Nuru International is a social venture committed to ending extreme poverty in remote, rural areas by offering locally-led training in agriculture, household savings, healthcare, and education. Nuru International currently works in Kenya and Ethiopia. In September of 2008, Nuru International was invited to test its new approach in an impoverished, rural community in Kenya.
Nuru focuses on cultivating service-minded leaders and equipping people with tools and knowledge to lead their communities out of extreme poverty. Using local income-generating activities, Nuru sustains its work and funds program scaling into neighboring districts – thereby multiplying impact.
Nuru’s vision is to create a world where people living in extreme poverty can make meaningful choices to improve their lives in a sustainable way.
After years of on-the-ground innovation, Nuru’s programs are separated into two groups:
Impact Programs - Agriculture, Community Economic Development (CED), Education, Healthcare
Sustainability Programs - Nuru Social Enterprises, Leadership
Support Programs - Monitoring & Evaluation (M&E), Social Marketing
In Kenya, tens of thousands of people are now equipped with the tools and the knowledge to lift themselves out of extreme poverty forever, and and we launched Nuru Ethiopia in early 2013. Once we achieve proof of concept (projected in late 2015), Nuru will not only continue to expand, but will make our model open source, giving it away to other organizations and governments to scale globally.
Where They Work
Kuria West District, Kenya
Launched in the fall of 2008, Nuru works in 18 sub-locations in the Kuria West district impacting more than 30,000 lives. Before Nuru arrived, local farmers had very low maize (corn) yields resulting in a hunger season between harvests. There were very few clean water sources and waterborne disease was rampant. The health facilities were desperately lacking resources, and malaria, diarrhea and upper-respiratory tract infections plagued the local population. School drop out rates were high, especially for girls, and few parents could afford to send their children to secondary school. There was no bank in the community, no business training, and no access to capital for investment.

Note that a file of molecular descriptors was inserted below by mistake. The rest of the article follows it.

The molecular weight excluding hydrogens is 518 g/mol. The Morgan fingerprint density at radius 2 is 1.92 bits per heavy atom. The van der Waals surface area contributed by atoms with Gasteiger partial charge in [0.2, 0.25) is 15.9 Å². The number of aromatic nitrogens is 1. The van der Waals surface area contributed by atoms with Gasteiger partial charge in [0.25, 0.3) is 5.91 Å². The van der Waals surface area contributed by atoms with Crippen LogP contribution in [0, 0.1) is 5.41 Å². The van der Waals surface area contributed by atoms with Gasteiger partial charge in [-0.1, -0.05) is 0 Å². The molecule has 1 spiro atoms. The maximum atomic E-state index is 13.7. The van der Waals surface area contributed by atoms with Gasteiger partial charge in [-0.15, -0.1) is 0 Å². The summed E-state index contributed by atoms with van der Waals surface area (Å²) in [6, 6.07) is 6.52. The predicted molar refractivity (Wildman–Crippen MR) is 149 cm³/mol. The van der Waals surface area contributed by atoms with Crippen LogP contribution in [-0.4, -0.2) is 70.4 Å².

When Nuru arrived we met with local officials and village elders, listened to their needs and ideas for solutions. Next we hit the streets (or dirt roads) visiting farmers in their fields, mud-walled homes, and at water collection points to gather vital information needed to establish a baseline for our measurement and evaluation system. When we held our group formation meeting 450 farmers showed up to join Nuru (we had expected 150). These farmers were put into groups, trained in effective farming techniques, and provided a loan of maize seed and fertilizer. Nuru Groups planted, weeded, and harvested their crops together, and the average maize yield increased by 123%. Farmers repaid their loans, kept enough maize to feed their families, and sold the rest at a profit. Nuru trained the community in financial planning, taught life saving sanitation and healthcare techniques, and provided teacher training for area teachers.
Nuru's project started here in February 2013. The Nuru Ethiopia project site, Boreda, was chosen for its similarities to our project in Kuria, Kenya. Boreda has a similar climate with similar rainy seasons. Maize is also one of the staple food and cash crops. Also, because Boreda has need in all four areas that we address (listed above), we can test our model in a new location using lessons learned from Kuria while addressing the challenges of a new environment with an increased poverty level.
We have already built a solid core group of local staff who have started building Nuru Ethiopia. They will be partnering with Nuru International’s Scout Team to co-create the Nuru programs in Boreda so that the success we've seen in Nuru Kenya can be replicated in Nuru Ethiopia.
Where is Nuru International